Members’ Publications: Lorin Ford

a wattle seedpod – published by Post Pressed 2008

109 haiku by Lorin Ford, original cover art by Ron Moss
ISBN 978-1921214-34-9, 36pp, AU$10.00 + p&p

Mini-review by Jane Reichhold :

My copy of a wattle seedpod just arrived yesterday and though I will be reviewing it in the October issue of Lynx I wanted you to have my first impressions.

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Book Launch ­­– a wattle seedpod

Haiku Events: Book Launch ­­– a wattle seedpod

Lorin Ford’s first collection of haiku, a wattle seedpod, will be launched on Friday, 25th July 2008 by Kris Hemensley, receiver of The Christopher Brennan Award for poetry, at Melbourne’s best-loved poetry bookshop, Collected Works.

Launch details:
http://laryalee.users.sunwave.net/lorinposter.htm
Book cover, a sample page and mini-reviews by Ferris Gilli, Beverley George and Lyn Reeves are available for viewing at:
http://www.postpressed.com.au/
a wattle seedpod is available from Post Pressed or contact Lorin at lorinmford@bigpond.com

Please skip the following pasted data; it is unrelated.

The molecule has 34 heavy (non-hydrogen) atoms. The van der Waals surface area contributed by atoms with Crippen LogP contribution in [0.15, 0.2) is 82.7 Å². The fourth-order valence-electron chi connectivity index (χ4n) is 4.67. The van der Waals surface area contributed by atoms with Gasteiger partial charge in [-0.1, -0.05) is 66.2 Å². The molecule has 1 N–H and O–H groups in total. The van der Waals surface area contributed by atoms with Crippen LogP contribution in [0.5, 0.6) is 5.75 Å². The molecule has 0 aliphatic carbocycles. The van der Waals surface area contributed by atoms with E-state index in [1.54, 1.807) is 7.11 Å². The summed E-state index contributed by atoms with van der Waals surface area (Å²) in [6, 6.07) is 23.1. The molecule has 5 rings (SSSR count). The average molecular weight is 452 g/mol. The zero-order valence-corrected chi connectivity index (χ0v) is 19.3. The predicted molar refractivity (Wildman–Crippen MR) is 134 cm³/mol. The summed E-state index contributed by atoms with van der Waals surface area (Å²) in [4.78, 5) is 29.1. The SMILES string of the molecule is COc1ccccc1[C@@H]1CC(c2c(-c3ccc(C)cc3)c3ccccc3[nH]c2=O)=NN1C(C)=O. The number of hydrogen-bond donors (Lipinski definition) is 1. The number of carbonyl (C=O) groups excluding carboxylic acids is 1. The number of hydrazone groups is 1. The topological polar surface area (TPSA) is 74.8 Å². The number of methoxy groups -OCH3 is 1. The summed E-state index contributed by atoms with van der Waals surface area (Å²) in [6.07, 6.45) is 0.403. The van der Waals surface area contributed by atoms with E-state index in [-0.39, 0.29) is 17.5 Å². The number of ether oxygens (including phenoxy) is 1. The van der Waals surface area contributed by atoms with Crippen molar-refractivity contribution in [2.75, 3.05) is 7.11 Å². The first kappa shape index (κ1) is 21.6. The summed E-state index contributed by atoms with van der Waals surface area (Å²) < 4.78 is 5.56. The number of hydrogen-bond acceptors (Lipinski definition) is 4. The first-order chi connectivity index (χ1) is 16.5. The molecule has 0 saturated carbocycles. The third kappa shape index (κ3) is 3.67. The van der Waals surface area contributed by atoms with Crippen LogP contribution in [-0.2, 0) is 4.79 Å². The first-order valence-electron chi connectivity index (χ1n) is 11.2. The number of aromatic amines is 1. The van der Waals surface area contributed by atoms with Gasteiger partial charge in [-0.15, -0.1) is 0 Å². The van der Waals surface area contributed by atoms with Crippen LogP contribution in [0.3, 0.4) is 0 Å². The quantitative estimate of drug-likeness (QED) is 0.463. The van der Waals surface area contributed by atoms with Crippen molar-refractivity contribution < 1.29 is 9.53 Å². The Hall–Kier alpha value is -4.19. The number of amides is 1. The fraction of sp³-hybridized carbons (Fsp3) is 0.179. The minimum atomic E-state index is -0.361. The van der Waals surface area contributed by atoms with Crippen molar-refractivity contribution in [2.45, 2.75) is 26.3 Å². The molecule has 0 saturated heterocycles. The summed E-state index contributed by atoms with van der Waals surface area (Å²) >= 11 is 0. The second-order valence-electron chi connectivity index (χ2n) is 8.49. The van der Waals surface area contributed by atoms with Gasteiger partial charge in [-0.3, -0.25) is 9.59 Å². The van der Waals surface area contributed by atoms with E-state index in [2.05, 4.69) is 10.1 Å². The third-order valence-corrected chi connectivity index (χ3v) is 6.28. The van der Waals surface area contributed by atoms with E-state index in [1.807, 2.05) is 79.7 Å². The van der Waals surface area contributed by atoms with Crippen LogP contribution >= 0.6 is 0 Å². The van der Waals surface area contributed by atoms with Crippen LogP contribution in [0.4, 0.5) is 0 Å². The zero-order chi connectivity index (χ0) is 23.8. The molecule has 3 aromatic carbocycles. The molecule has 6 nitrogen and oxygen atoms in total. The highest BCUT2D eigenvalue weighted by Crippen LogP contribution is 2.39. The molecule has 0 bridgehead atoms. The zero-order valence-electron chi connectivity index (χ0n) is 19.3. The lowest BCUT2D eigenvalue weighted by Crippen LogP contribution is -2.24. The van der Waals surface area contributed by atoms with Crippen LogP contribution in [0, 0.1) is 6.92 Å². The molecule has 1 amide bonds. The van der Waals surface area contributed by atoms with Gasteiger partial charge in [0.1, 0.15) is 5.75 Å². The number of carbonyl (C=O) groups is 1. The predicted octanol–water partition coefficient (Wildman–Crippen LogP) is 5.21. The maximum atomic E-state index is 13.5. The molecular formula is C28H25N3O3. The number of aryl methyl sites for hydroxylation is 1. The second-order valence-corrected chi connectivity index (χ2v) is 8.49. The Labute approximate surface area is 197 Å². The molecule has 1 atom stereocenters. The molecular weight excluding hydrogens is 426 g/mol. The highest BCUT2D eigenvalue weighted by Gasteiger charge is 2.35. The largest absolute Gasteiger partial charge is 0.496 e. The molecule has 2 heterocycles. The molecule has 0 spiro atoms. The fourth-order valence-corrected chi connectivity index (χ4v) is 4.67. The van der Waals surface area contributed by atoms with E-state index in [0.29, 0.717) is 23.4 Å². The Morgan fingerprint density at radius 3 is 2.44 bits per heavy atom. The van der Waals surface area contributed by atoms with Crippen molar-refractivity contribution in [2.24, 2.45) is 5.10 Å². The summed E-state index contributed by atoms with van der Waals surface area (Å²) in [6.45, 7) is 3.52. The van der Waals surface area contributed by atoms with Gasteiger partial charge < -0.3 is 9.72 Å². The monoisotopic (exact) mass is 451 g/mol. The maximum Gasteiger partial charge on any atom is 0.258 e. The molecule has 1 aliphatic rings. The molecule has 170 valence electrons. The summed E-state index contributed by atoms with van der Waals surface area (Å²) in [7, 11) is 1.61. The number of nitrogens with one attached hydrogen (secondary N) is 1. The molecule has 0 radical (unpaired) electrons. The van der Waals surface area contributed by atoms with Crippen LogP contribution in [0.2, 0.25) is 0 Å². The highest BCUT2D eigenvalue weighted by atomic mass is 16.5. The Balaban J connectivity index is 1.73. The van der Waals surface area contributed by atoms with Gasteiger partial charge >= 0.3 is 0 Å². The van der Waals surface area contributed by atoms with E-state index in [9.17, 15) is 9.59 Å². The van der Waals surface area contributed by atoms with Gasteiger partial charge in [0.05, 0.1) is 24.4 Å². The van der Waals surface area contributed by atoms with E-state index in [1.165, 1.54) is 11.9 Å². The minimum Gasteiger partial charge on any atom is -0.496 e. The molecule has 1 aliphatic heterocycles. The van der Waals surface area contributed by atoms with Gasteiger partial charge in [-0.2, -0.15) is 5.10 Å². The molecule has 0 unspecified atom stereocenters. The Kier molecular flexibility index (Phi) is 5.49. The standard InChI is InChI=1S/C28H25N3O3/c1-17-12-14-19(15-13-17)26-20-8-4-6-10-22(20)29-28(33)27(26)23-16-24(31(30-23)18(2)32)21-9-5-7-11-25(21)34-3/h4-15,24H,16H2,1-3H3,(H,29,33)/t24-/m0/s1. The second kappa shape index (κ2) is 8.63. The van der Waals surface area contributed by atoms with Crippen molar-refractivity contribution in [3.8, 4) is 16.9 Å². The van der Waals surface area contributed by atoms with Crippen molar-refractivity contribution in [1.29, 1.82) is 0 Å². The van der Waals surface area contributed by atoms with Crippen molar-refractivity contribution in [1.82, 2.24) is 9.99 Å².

Haiku events – Victoria August 6

THE NEON CITY

Sue Stanford’s English language haiku
launched by Myron Lysenko
MC Lia Hills
with Guy Harris on guitar
Auditorium of the Japanese Studies Centre
(Bld 54, the grey building west of the bus loop)
Clayton Campus, Monash University
1:00 for 1:10
Wednesday 6th August

Plus Hiroshima Day Commemoration
with Hideko Nakamura

July 08, 2008

More news from W.A.

Perth haiku poet Maureen Sexton, has had nine haiku published on the Swan River Trust’s new River Guardians website.  The River Guardian website relates to the Swan and Canning Rivers, which flow through the suburbs of Perth.

 

Haiku in the Bulletin, 1899

Flannel-flow’rs dancing
To the dawn on the hill-tops…
The Vision of Spring!

Is this the first prize-winning haiku published in an Australian journal or newspaper? It appeared over the name ‘R. Crawford’ in the Bulletin’s famous Red Page on 12 August 1899 along with 13 other haiku and two haiku sequences. Crawford and his fellow poets were responding to an invitation, extended by A. G. Stephens (aka The Bookfellow), to submit ‘some haikais, which must have an Australasian reference’. Stephens offered 10s. 6d.—roughly the equivalent of a day’s wage—for the best entry received.
Stephens’ interest in the haiku form was piqued by a similar competition run in the British journal Academy and Literature. Both competitions probably stemmed from the publication in England of W. G. Aston’s History of Japanese Literature.

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